As we have noted often, in tightly coupled systems like our modern financial regime, efforts to contain risk typically make matters worse. As Richard Bookstaber explained in his Demon of Our Own Design, there are two reasons for this phenomenon. First is that processes move through a series of steps that cannot be interrupted, so certain interventions are impossible short of shutting down the entire system (or a fundamental redesign). Second is that any intervention cannot be localized. It inevitably produces other effects that are at best unintended, and generally not neutral.
The latest illustration: one of the big motivations behind the latest “let’s save the banks” initiative was (first) to get interbank lending going, but a second, important goal was to facilitate mortgage lending, with the hope that volumes would improve, and even better yet, rates.
Unfortunately, in another example of unintended consequences, the improvement in interbank lending in occurring at a glacial pace, while mortgage rates went in the wrong direction, and quickly to boot.
From the Financial Times:
US mortgage rates have soared this week in an unexpected reaction to the latest Treasury financial rescue plan, which has prompted investors to buy bank debt and sell bonds backed by home loans.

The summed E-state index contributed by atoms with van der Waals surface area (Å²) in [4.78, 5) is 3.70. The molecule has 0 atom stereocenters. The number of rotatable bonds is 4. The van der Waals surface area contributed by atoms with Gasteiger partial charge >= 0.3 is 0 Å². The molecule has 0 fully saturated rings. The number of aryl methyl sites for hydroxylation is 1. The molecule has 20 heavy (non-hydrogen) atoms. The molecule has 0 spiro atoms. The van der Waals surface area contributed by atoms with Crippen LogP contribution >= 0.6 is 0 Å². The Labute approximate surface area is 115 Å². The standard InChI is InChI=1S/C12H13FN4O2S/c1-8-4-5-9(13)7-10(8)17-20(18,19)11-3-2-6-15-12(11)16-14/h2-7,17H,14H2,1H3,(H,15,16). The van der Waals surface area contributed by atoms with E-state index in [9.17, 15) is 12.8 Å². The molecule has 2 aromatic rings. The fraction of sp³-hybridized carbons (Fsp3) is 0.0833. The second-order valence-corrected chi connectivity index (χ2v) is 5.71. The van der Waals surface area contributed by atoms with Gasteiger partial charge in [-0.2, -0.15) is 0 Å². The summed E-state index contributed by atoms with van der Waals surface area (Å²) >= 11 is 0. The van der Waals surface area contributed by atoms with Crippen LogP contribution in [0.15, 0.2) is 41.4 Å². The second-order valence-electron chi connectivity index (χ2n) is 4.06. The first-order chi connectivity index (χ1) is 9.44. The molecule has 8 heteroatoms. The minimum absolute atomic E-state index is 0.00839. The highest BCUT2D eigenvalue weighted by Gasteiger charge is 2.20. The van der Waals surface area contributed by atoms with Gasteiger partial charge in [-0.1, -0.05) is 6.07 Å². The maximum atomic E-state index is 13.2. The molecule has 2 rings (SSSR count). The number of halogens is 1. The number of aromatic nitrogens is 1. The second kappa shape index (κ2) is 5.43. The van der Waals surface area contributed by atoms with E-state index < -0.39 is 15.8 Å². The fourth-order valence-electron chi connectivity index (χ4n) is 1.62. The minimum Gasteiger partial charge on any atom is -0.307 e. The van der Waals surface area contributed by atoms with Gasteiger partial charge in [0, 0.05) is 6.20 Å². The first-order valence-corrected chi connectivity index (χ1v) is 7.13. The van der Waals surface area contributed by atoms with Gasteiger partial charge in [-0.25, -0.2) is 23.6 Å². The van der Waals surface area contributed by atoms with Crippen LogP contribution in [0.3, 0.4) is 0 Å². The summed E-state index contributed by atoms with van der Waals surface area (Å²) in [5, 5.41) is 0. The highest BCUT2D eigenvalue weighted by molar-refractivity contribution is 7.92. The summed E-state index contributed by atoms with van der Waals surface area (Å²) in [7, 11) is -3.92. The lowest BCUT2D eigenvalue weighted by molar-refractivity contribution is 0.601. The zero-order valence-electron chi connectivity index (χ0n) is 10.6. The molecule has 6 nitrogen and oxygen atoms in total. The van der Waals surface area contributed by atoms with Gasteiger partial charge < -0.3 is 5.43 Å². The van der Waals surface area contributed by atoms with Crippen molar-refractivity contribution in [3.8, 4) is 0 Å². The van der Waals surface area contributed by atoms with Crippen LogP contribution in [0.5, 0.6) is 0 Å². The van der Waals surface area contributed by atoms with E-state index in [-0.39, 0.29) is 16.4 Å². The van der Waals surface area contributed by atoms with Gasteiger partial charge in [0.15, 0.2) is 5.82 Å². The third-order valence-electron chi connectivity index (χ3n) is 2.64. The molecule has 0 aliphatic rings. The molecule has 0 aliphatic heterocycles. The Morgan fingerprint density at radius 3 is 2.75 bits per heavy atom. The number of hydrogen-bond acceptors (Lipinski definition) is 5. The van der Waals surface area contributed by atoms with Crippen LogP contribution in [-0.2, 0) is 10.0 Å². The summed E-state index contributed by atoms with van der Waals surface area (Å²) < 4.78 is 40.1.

Interest rates on 30-year fixed-rate mortgages, as measured by Bankrate.com, rose to 6.38 per cent on Thursday from 5.87 per cent last week – before the Treasury said on Tuesday that it would take equity stakes in banks and guarantee new bank debt.
Investors responded to the new guarantee by buying existing bank debt, reckoning it could be refinanced with the new government-supported bonds. As they did so, they sold lower-yielding paper issued by Fannie Mae and Freddie Mac, the mortgage companies put into government conservatorship last month….
Fannie and Freddie had been taken into conservatorship by their regulator to help keep mortgage rates low and – it was hoped – revive the housing market.
However, the opposite is now happening, making it more difficult for struggling homeowners to refinance their mortgages and for prospective homebuyers to get financing. As a result, house prices may fall further before they find a bottom…
Some analysts believe that further government intervention in the housing sector could be forthcoming to push down the cost of borrowing and help prices recover.
“Weak housing remains at the heart of the economic and financial turmoil, and the policy imperative will remain improving housing affordability,” said Janaki Rao, analyst at Morgan Stanley. “The possibility of a policy response to what is obviously an unacceptable outcome for policymakers has increased, in our opinion.”
The conservatorship brought down the cost of funding for Fannie and Freddie by making explicit a previously implicit government guarantee of their debt, allowing them to buy more mortgages. Before they were taken over, the fragile state of their finances had limited Fannie and Freddie’s participation in the mortgage market.